Other famous discoveries were the rate at which a pendulum swings depends on its length and not on the distance through which it swings. This led to the development of the law of the pendulum, which was eventually used to help develop clocks. He also invented other instruments such as a thermometer and a military compass.
Isaac Newton (1643 – 1727)
Isaac Newton, an English physicist and mathematician is one of greatest scientists of all time. Best known for his Laws of Motions and the Law of Gravitation, his book “The Mathematical Principles of Natural Philosophy” is perhaps the most influential science book ever published which showed that gravity applied to all objects in the universe.
Newton with his theory of gravity, inspired by a falling apple, discovered how the universe was held to together. Nicolaus Copernicus and Johannes Kepler had previously known about gravity but Newton realized Gravity holds the universe together and that there is a gravitational force between all objects and heavenly bodies. There is a force between you and the Sun for example but it is too far away for its influence to be strong. The force between large objects although greater, becomes less the further away an object is.
Newton provided mathematical confirmation for Kepler’s three laws of planetary motion and together with his own gravitation theory helped remove the last doubts that the sun was the centre of the solar system.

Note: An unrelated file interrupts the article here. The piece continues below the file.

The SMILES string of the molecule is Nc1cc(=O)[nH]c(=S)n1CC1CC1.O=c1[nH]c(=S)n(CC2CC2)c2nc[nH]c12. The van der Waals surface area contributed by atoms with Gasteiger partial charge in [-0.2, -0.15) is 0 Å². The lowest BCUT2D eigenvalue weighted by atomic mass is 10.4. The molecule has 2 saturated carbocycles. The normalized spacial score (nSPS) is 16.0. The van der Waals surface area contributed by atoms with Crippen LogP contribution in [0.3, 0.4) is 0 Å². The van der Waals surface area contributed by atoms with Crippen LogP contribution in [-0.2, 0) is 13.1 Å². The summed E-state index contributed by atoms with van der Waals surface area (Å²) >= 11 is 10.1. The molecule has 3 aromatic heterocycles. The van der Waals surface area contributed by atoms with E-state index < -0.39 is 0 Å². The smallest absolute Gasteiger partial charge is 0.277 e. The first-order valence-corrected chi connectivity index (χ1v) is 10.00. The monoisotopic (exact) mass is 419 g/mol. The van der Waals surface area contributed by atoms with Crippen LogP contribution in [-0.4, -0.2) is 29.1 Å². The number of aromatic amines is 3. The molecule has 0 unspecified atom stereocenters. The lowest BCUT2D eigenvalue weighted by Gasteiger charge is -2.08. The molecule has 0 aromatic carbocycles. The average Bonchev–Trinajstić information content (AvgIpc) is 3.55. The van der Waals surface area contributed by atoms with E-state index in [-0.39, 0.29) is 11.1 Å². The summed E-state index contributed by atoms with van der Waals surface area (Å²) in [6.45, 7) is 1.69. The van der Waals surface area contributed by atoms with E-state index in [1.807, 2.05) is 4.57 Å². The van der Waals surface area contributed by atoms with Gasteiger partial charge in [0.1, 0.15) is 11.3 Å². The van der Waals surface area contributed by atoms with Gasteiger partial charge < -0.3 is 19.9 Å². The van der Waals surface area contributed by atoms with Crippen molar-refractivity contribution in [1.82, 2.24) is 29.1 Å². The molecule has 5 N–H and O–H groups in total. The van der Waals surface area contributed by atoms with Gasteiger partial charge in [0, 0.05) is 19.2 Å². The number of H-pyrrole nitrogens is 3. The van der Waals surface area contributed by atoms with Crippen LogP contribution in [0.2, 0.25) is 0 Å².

The First Law:
The law on Inertia means that there is a tendency of all objects to maintain their state of motion unless compelled to change by an external influence.
The Second Law:
Newton’s second law of motion states that the acceleration of an object is dependent upon two things, the net force acting upon the object and the mass of the object.
The greater the mass of an entity being accelerated, then the greater the amount of force needed to accelerate it.
The Third Law:
Newton’s third law of motion states that for every action there is an equal and opposite reaction so if an object applies a force to a second object, then the second object applies an equal and directly opposite force on the first one.
He also conducted many experiments using light and discovered that white light is composed of all the colours of the spectrum and is given partial credit for the developing the calculus – a method of calculation.
Christiaan Huygens (1629 – 1695)
Huygens, a Dutch mathematician, astronomer and physicist was, after Isaac Newton, the greatest scientist of the 1600s. He made important advancements in many areas and with his powerful telescope, was able to correctly identify the true of the nature of the rings of Saturn, before this they were thought to be arms of Saturn. He also detected its moon Titan.
Responding to Newtons theory of light, Huygens stated that light consists of waves and he also enormously helped with the understanding of wave-particle duality. To describe this complex matter briefly, wave–particle duality is a concept in Quantum physics that matter and light display behaviors of both waves and particles.
In a 1673 book entitled “Horologium Oscillatorium” about his analysis of pendulums, he also suggests important principles of gravity and ‘centrifugal force’. For example, an object moving in a circle acts as if it is experiencing an external influence known as the centrifugal force. Huygens is credited with this discovery.
Inspired by Galileos investigations of pendulums, he learned a great about them and built the very first accurate pendulum clock. He also made many other studies in timekeeping, optics, the calculus and sound perception.